‘TT safe’ says ACU as crowd funding begins| Robin Miller | TT and Roads
Crowd funding has been launched in a bid to save the North West 200 after spiralling insurance costs proved fatal to 2023’s Northern Irish race calendar.
Fans concerned about the future of the Isle Of Man TT following Thursday’s announcement cancelling all Northern Irish road and short circuit racing were reassured by ACU General Secretary Gary Thompson - National Governing Body for Motorcycle Sport in Great Britain.
”Insurance costs have gone through the roof but the TT is covered by the ACU,” Thompson told Bikesportnews.com over the weekend. “We do have a medical repatriation package - established when the FIM removed the world championship status - and it would cover overseas riders and might include those from Ireland. As I understand, they would retain their MCUI licence but could apply for an ACU licence.”
The TT, while run by ACU Events Ltd, is effectively owned by the Isle of Man government, and is critical to the tourist industry of the island, bringing in £30 million plus of revenue.
The organisers and supporters of the North West, now starting a campaign to raise funds to cover the doubling and more of the insurance costs, make a similar point that their event raises circa £15 million to Portrush and the north west coast.
Other events such as the Cookstown 100, Tandragee 100 and Armoy, plus others including the proposed relaunch of the Ulster Grand Prix are more vulnerable. The Motor Cycle Union of Ireland (MCUI) is staging a crowd funding campaign to raise money to cover the insurance cost which they claimed had risen from £150,000 last year to £400,000 this year.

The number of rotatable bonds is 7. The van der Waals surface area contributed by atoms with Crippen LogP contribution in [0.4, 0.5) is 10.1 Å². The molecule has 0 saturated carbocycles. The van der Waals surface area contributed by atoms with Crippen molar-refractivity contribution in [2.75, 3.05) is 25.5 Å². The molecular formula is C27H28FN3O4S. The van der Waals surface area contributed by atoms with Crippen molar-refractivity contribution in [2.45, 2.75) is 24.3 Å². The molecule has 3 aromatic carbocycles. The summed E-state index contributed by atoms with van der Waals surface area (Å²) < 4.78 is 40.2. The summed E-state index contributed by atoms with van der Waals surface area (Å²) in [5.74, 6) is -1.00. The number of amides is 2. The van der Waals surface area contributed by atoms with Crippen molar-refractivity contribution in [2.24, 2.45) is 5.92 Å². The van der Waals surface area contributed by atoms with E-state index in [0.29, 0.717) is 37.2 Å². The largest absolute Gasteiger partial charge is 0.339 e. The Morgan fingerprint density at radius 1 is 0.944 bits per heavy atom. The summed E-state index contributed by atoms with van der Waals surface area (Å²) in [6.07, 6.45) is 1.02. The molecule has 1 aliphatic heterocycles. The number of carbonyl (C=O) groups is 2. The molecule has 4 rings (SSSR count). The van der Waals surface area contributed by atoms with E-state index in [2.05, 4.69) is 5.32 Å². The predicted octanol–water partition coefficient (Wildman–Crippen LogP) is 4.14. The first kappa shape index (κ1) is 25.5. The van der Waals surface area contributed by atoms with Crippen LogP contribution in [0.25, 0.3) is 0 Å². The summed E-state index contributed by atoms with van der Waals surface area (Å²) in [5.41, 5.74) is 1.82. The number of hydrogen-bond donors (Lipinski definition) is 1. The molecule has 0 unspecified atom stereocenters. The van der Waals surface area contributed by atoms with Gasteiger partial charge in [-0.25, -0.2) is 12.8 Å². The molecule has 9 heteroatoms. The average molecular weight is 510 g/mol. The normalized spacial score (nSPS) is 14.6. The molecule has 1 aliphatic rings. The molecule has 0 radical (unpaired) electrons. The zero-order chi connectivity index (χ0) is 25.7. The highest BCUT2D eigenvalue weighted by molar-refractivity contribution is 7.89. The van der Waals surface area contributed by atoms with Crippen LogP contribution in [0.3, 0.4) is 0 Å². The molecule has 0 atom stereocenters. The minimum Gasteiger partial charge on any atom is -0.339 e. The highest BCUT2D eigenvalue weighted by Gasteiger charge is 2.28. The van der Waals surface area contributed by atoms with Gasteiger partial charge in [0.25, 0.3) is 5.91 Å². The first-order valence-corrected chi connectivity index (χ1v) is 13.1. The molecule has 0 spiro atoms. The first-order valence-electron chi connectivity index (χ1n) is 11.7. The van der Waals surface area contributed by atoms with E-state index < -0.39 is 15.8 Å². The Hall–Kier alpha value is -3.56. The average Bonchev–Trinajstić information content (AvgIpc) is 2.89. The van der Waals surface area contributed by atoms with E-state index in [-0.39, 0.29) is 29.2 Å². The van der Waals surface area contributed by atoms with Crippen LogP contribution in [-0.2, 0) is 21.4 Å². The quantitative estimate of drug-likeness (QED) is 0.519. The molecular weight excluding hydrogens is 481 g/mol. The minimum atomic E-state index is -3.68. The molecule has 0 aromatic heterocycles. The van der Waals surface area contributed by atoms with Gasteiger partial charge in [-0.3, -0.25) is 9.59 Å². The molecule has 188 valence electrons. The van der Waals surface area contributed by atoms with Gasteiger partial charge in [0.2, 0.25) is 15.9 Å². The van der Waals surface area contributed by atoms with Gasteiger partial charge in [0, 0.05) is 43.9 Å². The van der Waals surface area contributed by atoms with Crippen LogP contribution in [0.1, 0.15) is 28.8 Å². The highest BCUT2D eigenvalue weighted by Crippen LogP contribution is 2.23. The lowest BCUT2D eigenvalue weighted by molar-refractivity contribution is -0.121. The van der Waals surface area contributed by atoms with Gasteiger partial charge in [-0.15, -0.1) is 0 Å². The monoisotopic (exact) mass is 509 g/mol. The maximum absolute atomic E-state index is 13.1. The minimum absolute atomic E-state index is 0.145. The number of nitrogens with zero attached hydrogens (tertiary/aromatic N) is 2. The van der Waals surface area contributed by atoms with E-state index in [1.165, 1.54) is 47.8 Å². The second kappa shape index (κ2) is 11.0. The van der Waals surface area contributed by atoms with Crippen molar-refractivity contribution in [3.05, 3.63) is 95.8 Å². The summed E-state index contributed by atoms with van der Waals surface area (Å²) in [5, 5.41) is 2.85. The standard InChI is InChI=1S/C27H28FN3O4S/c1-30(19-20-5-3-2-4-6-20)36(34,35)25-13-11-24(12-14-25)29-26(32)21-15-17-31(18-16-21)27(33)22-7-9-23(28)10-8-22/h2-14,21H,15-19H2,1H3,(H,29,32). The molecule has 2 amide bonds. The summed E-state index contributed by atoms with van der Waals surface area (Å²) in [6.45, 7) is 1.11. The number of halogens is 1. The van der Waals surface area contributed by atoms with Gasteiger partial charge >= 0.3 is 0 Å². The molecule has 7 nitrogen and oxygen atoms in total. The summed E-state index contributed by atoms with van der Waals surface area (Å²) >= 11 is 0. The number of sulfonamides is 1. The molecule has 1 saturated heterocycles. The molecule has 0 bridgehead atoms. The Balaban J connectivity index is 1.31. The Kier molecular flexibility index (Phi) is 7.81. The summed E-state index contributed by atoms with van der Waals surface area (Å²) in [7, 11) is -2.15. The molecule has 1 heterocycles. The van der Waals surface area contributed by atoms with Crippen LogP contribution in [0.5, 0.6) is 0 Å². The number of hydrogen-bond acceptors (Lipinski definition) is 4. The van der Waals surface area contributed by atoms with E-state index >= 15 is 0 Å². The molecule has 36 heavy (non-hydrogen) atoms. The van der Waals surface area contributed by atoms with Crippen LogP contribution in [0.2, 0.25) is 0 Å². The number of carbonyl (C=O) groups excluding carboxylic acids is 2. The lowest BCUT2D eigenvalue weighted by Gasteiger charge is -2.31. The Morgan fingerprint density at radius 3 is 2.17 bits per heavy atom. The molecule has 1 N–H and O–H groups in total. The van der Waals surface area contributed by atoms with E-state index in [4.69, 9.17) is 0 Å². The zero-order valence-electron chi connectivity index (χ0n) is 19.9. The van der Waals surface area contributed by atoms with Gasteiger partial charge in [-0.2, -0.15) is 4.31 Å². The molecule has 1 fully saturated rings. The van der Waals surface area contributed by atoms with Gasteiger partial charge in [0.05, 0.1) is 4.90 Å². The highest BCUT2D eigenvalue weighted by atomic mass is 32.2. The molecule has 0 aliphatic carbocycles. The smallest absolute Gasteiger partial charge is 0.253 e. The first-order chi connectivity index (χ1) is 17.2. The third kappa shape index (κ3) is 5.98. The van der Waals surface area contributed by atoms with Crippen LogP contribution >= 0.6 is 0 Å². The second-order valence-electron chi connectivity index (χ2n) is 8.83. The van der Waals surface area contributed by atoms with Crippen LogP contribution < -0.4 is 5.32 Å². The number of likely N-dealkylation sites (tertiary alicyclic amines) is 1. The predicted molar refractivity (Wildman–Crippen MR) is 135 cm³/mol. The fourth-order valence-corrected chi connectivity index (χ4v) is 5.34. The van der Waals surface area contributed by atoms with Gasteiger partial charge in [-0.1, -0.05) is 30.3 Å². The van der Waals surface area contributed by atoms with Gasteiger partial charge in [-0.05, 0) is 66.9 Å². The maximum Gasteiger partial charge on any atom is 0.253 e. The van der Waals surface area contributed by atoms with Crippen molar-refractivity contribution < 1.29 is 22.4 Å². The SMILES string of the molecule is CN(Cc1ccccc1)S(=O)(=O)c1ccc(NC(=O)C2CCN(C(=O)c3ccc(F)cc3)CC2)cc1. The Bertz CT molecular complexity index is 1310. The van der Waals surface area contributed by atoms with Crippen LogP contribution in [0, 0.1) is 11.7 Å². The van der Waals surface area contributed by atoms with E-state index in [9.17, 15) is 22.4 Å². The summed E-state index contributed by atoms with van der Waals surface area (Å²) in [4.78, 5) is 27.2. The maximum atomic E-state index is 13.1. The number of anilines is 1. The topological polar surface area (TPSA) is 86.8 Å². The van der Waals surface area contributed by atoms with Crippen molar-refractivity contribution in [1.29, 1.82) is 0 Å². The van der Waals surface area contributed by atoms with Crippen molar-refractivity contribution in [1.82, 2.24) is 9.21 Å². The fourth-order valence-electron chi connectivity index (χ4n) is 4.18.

An MCUI statement said the Ulster Centre was confident that an amount could be raised through negotiation with the insurers adding that clubs were also happy to pay some of the increased insurance.
”If racing doesn’t take place in 2023 not only will it be nearly impossible to bring it back in 2024, we will also lose new riders coming through the ranks,” MCUI (UC) Chairman John Dillon admitted.
But following the shock announcement which made headline news on tv and radio across the UK, a tiny wave of optimism is forming, on the basis that not to run the North West 200 would be a financial disaster to the area. A combination of crowd funding, an increase in backing from the local authorities and sponsors, added to tough negotiations with the Insurers who would surely not want their name blackened, might rescue the NW200. But it still leaves a question over the smaller meetings.
”Mervyn Whyte and his team are passionate about the North West and if anyone can make it work they will,” Glenn Irwin, multiple North West winner, said to add a further tone of optimism. “The Government and the Tourist Board can surely not let one of the biggest events disappear and if the North West can raise a big enough amount, it might help the other meetings.”